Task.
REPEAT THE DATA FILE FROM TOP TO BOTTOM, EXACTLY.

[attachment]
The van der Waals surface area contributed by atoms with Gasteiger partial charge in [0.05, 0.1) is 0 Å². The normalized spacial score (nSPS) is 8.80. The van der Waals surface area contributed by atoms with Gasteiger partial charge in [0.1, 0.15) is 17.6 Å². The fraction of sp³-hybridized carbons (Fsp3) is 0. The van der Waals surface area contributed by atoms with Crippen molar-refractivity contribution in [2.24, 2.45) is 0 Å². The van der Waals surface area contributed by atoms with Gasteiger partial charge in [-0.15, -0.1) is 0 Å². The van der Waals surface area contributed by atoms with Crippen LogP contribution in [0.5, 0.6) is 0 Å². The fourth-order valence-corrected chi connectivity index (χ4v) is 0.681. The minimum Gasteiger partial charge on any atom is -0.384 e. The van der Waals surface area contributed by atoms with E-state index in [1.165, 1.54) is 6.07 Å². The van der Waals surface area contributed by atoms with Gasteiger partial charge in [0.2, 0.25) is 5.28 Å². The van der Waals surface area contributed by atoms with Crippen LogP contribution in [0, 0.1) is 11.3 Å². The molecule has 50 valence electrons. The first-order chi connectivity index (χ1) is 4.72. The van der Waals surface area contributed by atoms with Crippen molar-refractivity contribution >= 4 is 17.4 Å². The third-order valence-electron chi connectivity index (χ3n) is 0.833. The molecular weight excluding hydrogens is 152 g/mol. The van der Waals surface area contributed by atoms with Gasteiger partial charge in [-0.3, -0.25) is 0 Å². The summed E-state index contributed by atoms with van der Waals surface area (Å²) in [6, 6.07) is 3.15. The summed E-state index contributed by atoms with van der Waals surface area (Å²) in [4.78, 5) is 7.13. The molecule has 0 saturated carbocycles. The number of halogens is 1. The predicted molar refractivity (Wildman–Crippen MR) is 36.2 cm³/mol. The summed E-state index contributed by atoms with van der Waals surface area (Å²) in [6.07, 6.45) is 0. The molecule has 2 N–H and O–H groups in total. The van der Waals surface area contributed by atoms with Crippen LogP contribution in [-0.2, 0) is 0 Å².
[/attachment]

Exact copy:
The van der Waals surface area contributed by atoms with Gasteiger partial charge in [0.05, 0.1) is 0 Å². The normalized spacial score (nSPS) is 8.80. The van der Waals surface area contributed by atoms with Gasteiger partial charge in [0.1, 0.15) is 17.6 Å². The fraction of sp³-hybridized carbons (Fsp3) is 0. The van der Waals surface area contributed by atoms with Crippen molar-refractivity contribution in [2.24, 2.45) is 0 Å². The van der Waals surface area contributed by atoms with Gasteiger partial charge in [-0.15, -0.1) is 0 Å². The van der Waals surface area contributed by atoms with Crippen LogP contribution in [0.5, 0.6) is 0 Å². The fourth-order valence-corrected chi connectivity index (χ4v) is 0.681. The minimum Gasteiger partial charge on any atom is -0.384 e. The van der Waals surface area contributed by atoms with E-state index in [1.165, 1.54) is 6.07 Å². The van der Waals surface area contributed by atoms with Gasteiger partial charge in [0.2, 0.25) is 5.28 Å². The van der Waals surface area contributed by atoms with Crippen LogP contribution in [0, 0.1) is 11.3 Å². The molecule has 50 valence electrons. The first-order chi connectivity index (χ1) is 4.72. The van der Waals surface area contributed by atoms with Crippen molar-refractivity contribution >= 4 is 17.4 Å². The third-order valence-electron chi connectivity index (χ3n) is 0.833. The molecular weight excluding hydrogens is 152 g/mol. The van der Waals surface area contributed by atoms with Gasteiger partial charge in [-0.3, -0.25) is 0 Å². The summed E-state index contributed by atoms with van der Waals surface area (Å²) in [6, 6.07) is 3.15. The summed E-state index contributed by atoms with van der Waals surface area (Å²) in [4.78, 5) is 7.13. The molecule has 0 saturated carbocycles. The number of halogens is 1. The predicted molar refractivity (Wildman–Crippen MR) is 36.2 cm³/mol. The summed E-state index contributed by atoms with van der Waals surface area (Å²) in [6.07, 6.45) is 0. The molecule has 2 N–H and O–H groups in total. The van der Waals surface area contributed by atoms with Crippen LogP contribution in [-0.2, 0) is 0 Å².